Q&A with Tampa Bay outfielder Sam Fuld
Since he was a young boy, Sam Fuld wanted to be a big league baseball player, but he started with two strikes against him.
First, he was from New Hampshire (Durham to be exact), where snow covers the baseball diamond a good part of the year — and, second, he had diabetes. Few pro ballplayers come from the Granite State, fewer still have diabetes.
But last spring, Fuld, a Tampa Bay Rays backup outfielder, was catapulted into stardom. The big break came when Manny Ramirez retired, giving Fuld a rare chance to show his stuff. He proved to be a scrappy addition, clutch hitter and superb fielder (he was nominated for a 2011 Gold Glove Award).
During the off-season, Fuld and his wife, Sarah, who he met at Phillips Exeter Academy, are awaiting the arrival of their second child. This leaves him busy, but he still finds time to help raise awareness about diabetes and inspire children. He recently served as the honorary chairman of New Hampshire's Childhood Chronic Health Conditions Awareness Week.
Q. The 2011 season was quite a whirlwind for you.
A. A lot of things are unpredictable in baseball. You have to expect the unexpected and really have to take advantage of the opportunities. All in all, I'd say I did a pretty good job.
Q. It must have been a tough transition.
A. Initially, with lots of attention coming early in the season, it was overwhelming. It wears you out and it's physically taxing. Once that wore off, it was OK. Success gets magnified in the East, where there is a lot more media.
Q. You've had diabetes since you were young, and now you work to raise awareness for children with various diseases or conditions. What message do you give them?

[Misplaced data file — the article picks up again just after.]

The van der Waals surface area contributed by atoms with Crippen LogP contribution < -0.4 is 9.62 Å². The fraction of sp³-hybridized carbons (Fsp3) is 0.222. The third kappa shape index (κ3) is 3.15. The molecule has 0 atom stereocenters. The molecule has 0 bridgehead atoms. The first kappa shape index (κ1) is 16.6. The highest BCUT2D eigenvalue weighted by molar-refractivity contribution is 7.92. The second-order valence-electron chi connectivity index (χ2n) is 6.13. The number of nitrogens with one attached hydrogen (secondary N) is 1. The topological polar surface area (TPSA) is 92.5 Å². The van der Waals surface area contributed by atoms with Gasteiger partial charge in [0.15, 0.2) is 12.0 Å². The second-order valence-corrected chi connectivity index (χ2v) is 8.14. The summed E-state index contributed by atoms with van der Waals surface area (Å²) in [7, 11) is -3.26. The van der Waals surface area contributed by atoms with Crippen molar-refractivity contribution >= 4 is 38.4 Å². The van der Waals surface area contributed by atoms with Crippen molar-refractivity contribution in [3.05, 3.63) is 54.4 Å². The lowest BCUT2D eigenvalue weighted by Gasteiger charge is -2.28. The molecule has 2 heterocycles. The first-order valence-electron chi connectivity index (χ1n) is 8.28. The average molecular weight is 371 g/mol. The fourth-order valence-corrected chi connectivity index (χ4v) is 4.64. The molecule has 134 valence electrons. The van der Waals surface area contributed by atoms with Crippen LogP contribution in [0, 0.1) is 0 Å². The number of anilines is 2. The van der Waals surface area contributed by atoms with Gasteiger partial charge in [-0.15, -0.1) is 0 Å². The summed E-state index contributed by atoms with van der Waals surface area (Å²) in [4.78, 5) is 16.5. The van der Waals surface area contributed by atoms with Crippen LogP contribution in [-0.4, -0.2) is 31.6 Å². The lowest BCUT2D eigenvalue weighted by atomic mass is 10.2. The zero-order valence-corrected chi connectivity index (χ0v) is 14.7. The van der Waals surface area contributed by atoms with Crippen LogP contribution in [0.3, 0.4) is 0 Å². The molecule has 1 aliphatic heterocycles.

A. I always look at diabetes as a challenge. I get frustrated, like any other diabetic person, but there is no sense of saying, "Why me?" I realize I'm stuck with this disease until a cure is found. I can do anything physically or intellectually that anyone without diabetes can do.
Q. As an adolescent, you were inspired by a major leaguer who also had diabetes.
A. When I was 12 years old, through Rich Gale, a family friend who was a pitching coach for the Red Sox, I was introduced to Bill Gullickson, a major league pitcher and diabetic. I met him before a game and spent a short time with him, but I was amazed and inspired.
Q. Between your work inspiring sick children and your own condition, does having children have greater meaning to you?
A. Definitely. The way I look at childhood diseases has changed a lot since having a kid. Knowing my son is at an increased risk for Type 1 diabetes has really made me hope for better treatment and greater awareness.
Q. With an economics degree from Stanford and a fascination for baseball stats, are you going to someday end up in the front office, in the mold of Billy Beane of "Moneyball" fame?
A. I might. The front office part of baseball is interesting. Times have changed, and more higher-educated people are getting into the business. My combination of baseball and economics may someday make for a good fit. I hope the opportunity does come — but not too soon.
Q. Your mother, Amanda Merrill, is a state senator. Do you have any interest in going into politics?
A. I don't think so. I admire my mom's work, but I'm not good at public speaking. I've never had any desire to go into politics.
Q. What do you do in the off-season?
A. A lot of nothing. It's great. I spend time with my family. During the season, we play almost every day. We go eight days before a single day off. My wife and I also bought a home, and we keep busy with a 2-year-old boy.
Q. Do you have any commercial endorsements?
A. No, I haven't done anything. An offer came from a car place in return for a car, but I already had a car.
Q. Do you get to New Hampshire often?
A. It varies. Last year I went up twice, and this year I hope to get up there in late January or early February, once the baby is old enough to fly. I like to experience just a little snow and then get back to the warmth of Florida.
Q. Your favorite place in New Hampshire?
A. I'd say Durham — the old UNH baseball field that is now soccer fields. My dad and I spent many hours there.